Digital Footprint

Social Media

To some, the term “digital footprint” might not be a familiar concept, however, I was inspired to share my thoughts on this matter.  Your digital footprint is essentially anything that you post on Facebook, Twitter, your Blog, etc. and even comments you make in response to other’s digital posts. Clearly, we are living in an era of time when we pretty much document every area of our lives…where we are…what we’re doing…what we’re eating…and even how we’re feeling.

Hey, I had a cheeseburger today for lunch!  Other than my doctor knowing that information, that would be a pretty much harmless post.  However, it’s our emotional posts that can really open up pandora’s box.  For example, following a meeting with your boss, you have a few choice, angry words to share about him/her online,  the damage it could cause to your digital footprint could certainly lead to future problems with your boss.

Here are some rules, guidelines, plus a few questions presented, that all of us should follow when it comes to utilizing social media.

  1. Once it’s out there, it’s out there.  If you’re ever in need of a good laugh, check out some of the parody accounts on Twitter about people that have misspelled a word, or misspoke…I would think in most cases, their tweet may have only been published a matter of minutes, before they realized their mistake and then deleted it.  Nevertheless, as soon as that tweet comes across someones twitter feed, and they see it, once they have taken a quick screen shot with their phone, it’s all over.  Whether it’s a mistake or not, once it’s out there, it’s out there.
  2. Does this violate any moral or ethical issues that could be divisive?  I know we’re not going to all get along, but there are few things that rile people up more than a political post, or when you pronounce your moral or ethical stance on something.  I love social media, it’s part of my life, it’s definitely something I enjoy, and something that can be profitable to our social network, however, know that if you post something of a sensitive matter, it’s going to leave a mark, perhaps even a blemish on your digital footprint.  Again, the danger is a future employer researching your digital footprint, and perhaps uncovering something that contradicts their company’s moral or ethical standard.
  3. Could what I post be considered online bullying?  Few things in life irritate me more than bullying.  I have seen comments that people have made on a seemingly innocent picture that someone else posted (this is VERY common with students), and it breaks my heart, to know that someone could be embarrassed, or highly offended because of a rude, insensitive comment.  Participate in online bullying, and this will be a serious blemish on your digital footprint.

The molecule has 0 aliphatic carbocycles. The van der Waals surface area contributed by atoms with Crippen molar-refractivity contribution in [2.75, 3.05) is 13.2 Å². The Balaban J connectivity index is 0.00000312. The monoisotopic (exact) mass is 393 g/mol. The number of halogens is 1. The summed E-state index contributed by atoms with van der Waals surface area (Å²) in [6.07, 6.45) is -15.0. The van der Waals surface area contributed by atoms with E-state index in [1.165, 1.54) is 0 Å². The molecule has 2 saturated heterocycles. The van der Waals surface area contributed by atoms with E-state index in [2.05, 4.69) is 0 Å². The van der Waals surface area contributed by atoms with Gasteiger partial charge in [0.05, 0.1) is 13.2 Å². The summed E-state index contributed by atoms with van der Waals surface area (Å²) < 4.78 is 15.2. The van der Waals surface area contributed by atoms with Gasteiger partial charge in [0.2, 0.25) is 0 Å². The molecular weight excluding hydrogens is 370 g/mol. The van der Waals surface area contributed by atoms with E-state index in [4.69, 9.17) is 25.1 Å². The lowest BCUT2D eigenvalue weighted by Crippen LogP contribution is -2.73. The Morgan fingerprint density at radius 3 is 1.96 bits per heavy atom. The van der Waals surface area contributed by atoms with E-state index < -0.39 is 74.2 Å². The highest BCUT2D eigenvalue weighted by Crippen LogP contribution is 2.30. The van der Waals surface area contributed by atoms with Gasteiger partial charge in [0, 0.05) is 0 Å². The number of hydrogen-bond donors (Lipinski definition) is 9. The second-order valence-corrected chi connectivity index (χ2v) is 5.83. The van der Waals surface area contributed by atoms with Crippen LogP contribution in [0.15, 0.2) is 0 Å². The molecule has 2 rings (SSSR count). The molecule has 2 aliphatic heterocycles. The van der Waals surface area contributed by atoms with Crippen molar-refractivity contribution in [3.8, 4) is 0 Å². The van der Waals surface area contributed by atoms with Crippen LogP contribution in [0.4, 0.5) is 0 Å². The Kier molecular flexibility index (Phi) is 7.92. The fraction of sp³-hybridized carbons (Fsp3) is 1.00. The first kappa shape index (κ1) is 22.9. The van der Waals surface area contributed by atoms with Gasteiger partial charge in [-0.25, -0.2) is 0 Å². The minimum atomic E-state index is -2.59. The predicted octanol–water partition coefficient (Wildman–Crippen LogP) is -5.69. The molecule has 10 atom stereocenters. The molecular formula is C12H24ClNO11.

4. Am I breaking any company policy regarding online behavior?  It is becoming more and more common for companies to not only have a policy regarding online usage, but more and more they are closely monitoring what happens.  For example, you call in sick to work, and then post pictures of you hanging out at the mall…uhhhh….not a good idea.  Your boss sees it, because, after all, you’re friends on Facebook…next thing you know, you’re job hunting again.
  5. Could a future employer be reluctant to hire me because of my “online personality”?  Employers are realizing that your digital footprint is just as important as a standard background check.  In fact, it could reveal more about you as an individual than any basic criminal background check!  If it appears, based on some of your Facebook posts, that you’re antagonistic, and often involved in some type of debate or argument online, you might not appear to be a solid team player, or a person that would be a valuable asset to a prospective company.
  6. Will I one day regret what I’m posting? This is why it is best to have a general rule in your life to avoid posting based on your emotions!  Yay!  My team won!  Okay, I don’t believe that will lead to you regretting anything, however, expressing your anger or other emotional responses to things that are happening in your life, could lead to further problems that you have essentially created for yourself.  If you feel strongly about saying or expressing a particular thought or view online, there’s nothing wrong with composing your post, and then waiting an hour, or a day to actually post it.  Who knows, this extra time to contemplate your idea might make the difference in you improving or destroying your digital footprint!

Feel free to add any extra comments below regarding the dangers of social media, and the daily maintenance of our digital footprints.

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